The preceding editorial is from Bike Walk Alameda’s February newsletter. To view Bike Walk Alameda’s newsletters, visit www.bikewalkalameda.org/newsletters.
On Safe Driving
On Safe Driving
We often talk about what we as pedestrians and bicyclists can do to stay safe on our streets, but what can we, as drivers, do? Here are some tips and links to helpful information:
• Remember that operating a motor vehicle is a privilege, not a right. Keep in mind that about 40K people get killed every year in the U.S. in traffic violence, and many more are injured. Driving a car is a huge responsibility. Knowing how to drive safely is extremely important. Consider taking a driver’s class to get refreshed on driving skills and stay familiarized with new street designs if needed. Be sure to be well acquainted with the law. Learn more at https://www.dmv.ca.gov/.
• Speeding is a leading cause of death and injury on Alameda’s streets. Don’t do it. Plan ahead and give yourself extra time so you don’t feel rushed.
• Failure to yield is another leading cause of death and injury on Alameda’s streets. Yield the right-of-way as required by law. When in doubt, yield the right of way anyway. Their safety is worth the extra few seconds of delay.
• Don’t drive under the influence of alcohol or drugs.
• Always maintain full attention on driving. Distracted driving is very dangerous. Even talking can be distracting. Learn about what distracted driving is, and how to avoid it.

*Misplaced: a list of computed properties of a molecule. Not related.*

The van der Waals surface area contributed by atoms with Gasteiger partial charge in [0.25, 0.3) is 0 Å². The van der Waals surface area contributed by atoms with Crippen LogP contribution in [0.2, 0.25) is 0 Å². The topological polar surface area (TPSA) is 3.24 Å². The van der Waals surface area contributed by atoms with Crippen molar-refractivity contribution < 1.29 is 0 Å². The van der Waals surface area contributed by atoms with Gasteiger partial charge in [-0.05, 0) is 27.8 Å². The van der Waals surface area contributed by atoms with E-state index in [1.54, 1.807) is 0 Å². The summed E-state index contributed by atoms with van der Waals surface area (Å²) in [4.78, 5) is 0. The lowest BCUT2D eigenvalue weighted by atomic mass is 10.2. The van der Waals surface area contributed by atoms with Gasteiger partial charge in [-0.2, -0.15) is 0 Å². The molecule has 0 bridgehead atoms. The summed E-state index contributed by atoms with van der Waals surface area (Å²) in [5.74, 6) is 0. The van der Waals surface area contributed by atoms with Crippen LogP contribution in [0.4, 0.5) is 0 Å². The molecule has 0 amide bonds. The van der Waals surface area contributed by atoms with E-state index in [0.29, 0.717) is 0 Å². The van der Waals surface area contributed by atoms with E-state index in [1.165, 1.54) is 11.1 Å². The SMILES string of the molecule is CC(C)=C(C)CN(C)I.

• Be aware of blind spots in your vehicle, like the A-pillar blind spot.
• If conditions are sub-optimal (rain, darkness, fog, glare), adjust your driving habits so you have more reaction time, or consider not driving at all. Be aware of how aging impacts your vision and driving skills, too. Here are some tips to keep in mind to help minimize the issues around challenging conditions, from policedriver.com:
• Adjust your speed to the range of your headlights.
• Keep your eyes moving; search the edges of the lighted area. Where there are many distracting signs or brightly lit buildings, try to concentrate on street level activities.
• Protect your eyes from glare, which can temporarily ruin your night vision, lead to eyestrain and drowsiness. Wear good sunglasses on bright days and take them off as soon as the sun goes down.
• Keep windshields and headlight lenses clean.
• If you purchase a car, avoid larger vehicles with more mass, taller hoods, big blind spots, and slower braking times, because these are particularly deadly in crashes with pedestrians and smaller, lighter vehicles.
• Many of our streets were designed to optimize fast and inattentive driving, which unfortunately works counter to safety goals. Needed change is coming, but change is never easy. Support our city in making proven street redesign changes that effectively self-enforce slower and more careful driving, like road diets, tighter corners, modern roundabouts, and protected intersections. Support efforts to improve visibility, like daylighting, even if it means loss of parking. Support facilities for more vulnerable users, like protected bike lanes and sidewalk bulb-outs.
• When opening doors, always check for oncoming bicyclists. Learn about the “Dutch Reach.”
If you see things on our streets that need attention (like poor visibility because of broken streetlights or lack of daylighting on corners), use See Click Fix, available as an app or at https://seeclickfix.com/, to report it.